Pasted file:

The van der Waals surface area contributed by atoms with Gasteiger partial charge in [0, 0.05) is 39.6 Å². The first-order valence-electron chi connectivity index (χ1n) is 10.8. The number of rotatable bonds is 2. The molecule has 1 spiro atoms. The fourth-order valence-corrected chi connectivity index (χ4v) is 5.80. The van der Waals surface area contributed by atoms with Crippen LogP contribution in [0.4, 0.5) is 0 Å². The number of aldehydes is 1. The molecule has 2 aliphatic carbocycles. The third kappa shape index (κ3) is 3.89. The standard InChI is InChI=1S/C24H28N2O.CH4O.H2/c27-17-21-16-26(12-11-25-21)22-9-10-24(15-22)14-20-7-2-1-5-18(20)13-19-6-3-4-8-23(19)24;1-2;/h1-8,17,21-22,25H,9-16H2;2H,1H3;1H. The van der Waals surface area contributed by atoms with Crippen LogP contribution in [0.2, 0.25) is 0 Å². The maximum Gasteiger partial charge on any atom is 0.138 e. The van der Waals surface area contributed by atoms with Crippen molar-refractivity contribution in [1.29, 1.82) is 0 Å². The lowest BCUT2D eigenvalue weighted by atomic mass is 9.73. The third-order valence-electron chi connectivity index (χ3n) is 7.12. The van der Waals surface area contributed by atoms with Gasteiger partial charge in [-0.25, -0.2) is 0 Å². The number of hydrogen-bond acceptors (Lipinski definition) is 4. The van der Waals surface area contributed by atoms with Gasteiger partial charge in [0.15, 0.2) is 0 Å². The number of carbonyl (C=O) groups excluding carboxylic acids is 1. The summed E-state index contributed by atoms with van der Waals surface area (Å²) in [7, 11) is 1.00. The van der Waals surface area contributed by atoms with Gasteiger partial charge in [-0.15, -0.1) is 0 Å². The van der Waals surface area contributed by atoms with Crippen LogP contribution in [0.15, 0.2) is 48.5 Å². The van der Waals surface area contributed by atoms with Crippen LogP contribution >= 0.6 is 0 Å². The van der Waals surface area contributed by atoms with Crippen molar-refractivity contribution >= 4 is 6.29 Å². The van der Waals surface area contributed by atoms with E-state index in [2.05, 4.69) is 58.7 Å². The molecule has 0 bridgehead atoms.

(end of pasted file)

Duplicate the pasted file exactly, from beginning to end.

The van der Waals surface area contributed by atoms with Gasteiger partial charge in [0, 0.05) is 39.6 Å². The first-order valence-electron chi connectivity index (χ1n) is 10.8. The number of rotatable bonds is 2. The molecule has 1 spiro atoms. The fourth-order valence-corrected chi connectivity index (χ4v) is 5.80. The van der Waals surface area contributed by atoms with Crippen LogP contribution in [0.4, 0.5) is 0 Å². The number of aldehydes is 1. The molecule has 2 aliphatic carbocycles. The third kappa shape index (κ3) is 3.89. The standard InChI is InChI=1S/C24H28N2O.CH4O.H2/c27-17-21-16-26(12-11-25-21)22-9-10-24(15-22)14-20-7-2-1-5-18(20)13-19-6-3-4-8-23(19)24;1-2;/h1-8,17,21-22,25H,9-16H2;2H,1H3;1H. The van der Waals surface area contributed by atoms with Crippen LogP contribution in [0.2, 0.25) is 0 Å². The maximum Gasteiger partial charge on any atom is 0.138 e. The van der Waals surface area contributed by atoms with Crippen molar-refractivity contribution in [1.29, 1.82) is 0 Å². The lowest BCUT2D eigenvalue weighted by atomic mass is 9.73. The third-order valence-electron chi connectivity index (χ3n) is 7.12. The van der Waals surface area contributed by atoms with Gasteiger partial charge in [-0.25, -0.2) is 0 Å². The number of hydrogen-bond acceptors (Lipinski definition) is 4. The van der Waals surface area contributed by atoms with Gasteiger partial charge in [0.15, 0.2) is 0 Å². The number of carbonyl (C=O) groups excluding carboxylic acids is 1. The summed E-state index contributed by atoms with van der Waals surface area (Å²) in [7, 11) is 1.00. The van der Waals surface area contributed by atoms with Gasteiger partial charge in [-0.15, -0.1) is 0 Å². The van der Waals surface area contributed by atoms with Crippen LogP contribution in [0.15, 0.2) is 48.5 Å². The van der Waals surface area contributed by atoms with Crippen LogP contribution >= 0.6 is 0 Å². The van der Waals surface area contributed by atoms with Crippen molar-refractivity contribution >= 4 is 6.29 Å². The van der Waals surface area contributed by atoms with E-state index in [2.05, 4.69) is 58.7 Å². The molecule has 0 bridgehead atoms.